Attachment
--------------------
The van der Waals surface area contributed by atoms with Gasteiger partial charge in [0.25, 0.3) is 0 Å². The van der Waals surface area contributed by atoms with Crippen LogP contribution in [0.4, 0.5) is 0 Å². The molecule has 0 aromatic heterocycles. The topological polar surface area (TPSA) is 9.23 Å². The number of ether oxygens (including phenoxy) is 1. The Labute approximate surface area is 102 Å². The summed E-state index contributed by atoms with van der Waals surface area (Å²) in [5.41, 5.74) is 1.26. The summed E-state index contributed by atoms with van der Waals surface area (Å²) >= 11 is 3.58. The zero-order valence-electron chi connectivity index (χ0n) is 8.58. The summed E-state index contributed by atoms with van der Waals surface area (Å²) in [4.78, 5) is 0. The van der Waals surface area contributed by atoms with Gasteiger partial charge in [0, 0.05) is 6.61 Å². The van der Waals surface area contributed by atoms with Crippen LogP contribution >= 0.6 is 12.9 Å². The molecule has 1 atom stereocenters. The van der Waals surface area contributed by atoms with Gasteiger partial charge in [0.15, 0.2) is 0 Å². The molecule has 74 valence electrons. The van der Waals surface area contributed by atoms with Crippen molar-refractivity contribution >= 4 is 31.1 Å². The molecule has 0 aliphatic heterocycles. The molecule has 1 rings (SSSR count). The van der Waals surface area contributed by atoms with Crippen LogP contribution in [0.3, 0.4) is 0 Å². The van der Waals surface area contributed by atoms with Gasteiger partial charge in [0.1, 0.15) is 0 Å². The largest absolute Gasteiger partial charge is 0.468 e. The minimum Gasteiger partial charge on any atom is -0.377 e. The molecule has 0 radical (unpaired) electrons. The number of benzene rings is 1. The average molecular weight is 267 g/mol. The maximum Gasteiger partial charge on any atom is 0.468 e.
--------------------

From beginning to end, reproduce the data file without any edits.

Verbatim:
The van der Waals surface area contributed by atoms with Gasteiger partial charge in [0.25, 0.3) is 0 Å². The van der Waals surface area contributed by atoms with Crippen LogP contribution in [0.4, 0.5) is 0 Å². The molecule has 0 aromatic heterocycles. The topological polar surface area (TPSA) is 9.23 Å². The number of ether oxygens (including phenoxy) is 1. The Labute approximate surface area is 102 Å². The summed E-state index contributed by atoms with van der Waals surface area (Å²) in [5.41, 5.74) is 1.26. The summed E-state index contributed by atoms with van der Waals surface area (Å²) >= 11 is 3.58. The zero-order valence-electron chi connectivity index (χ0n) is 8.58. The summed E-state index contributed by atoms with van der Waals surface area (Å²) in [4.78, 5) is 0. The van der Waals surface area contributed by atoms with Gasteiger partial charge in [0, 0.05) is 6.61 Å². The van der Waals surface area contributed by atoms with Crippen LogP contribution >= 0.6 is 12.9 Å². The molecule has 1 atom stereocenters. The van der Waals surface area contributed by atoms with Gasteiger partial charge in [0.15, 0.2) is 0 Å². The molecule has 74 valence electrons. The van der Waals surface area contributed by atoms with Crippen molar-refractivity contribution >= 4 is 31.1 Å². The molecule has 0 aliphatic heterocycles. The molecule has 1 rings (SSSR count). The van der Waals surface area contributed by atoms with Crippen LogP contribution in [0.3, 0.4) is 0 Å². The van der Waals surface area contributed by atoms with Gasteiger partial charge in [0.1, 0.15) is 0 Å². The largest absolute Gasteiger partial charge is 0.468 e. The minimum Gasteiger partial charge on any atom is -0.377 e. The molecule has 0 radical (unpaired) electrons. The number of benzene rings is 1. The average molecular weight is 267 g/mol. The maximum Gasteiger partial charge on any atom is 0.468 e.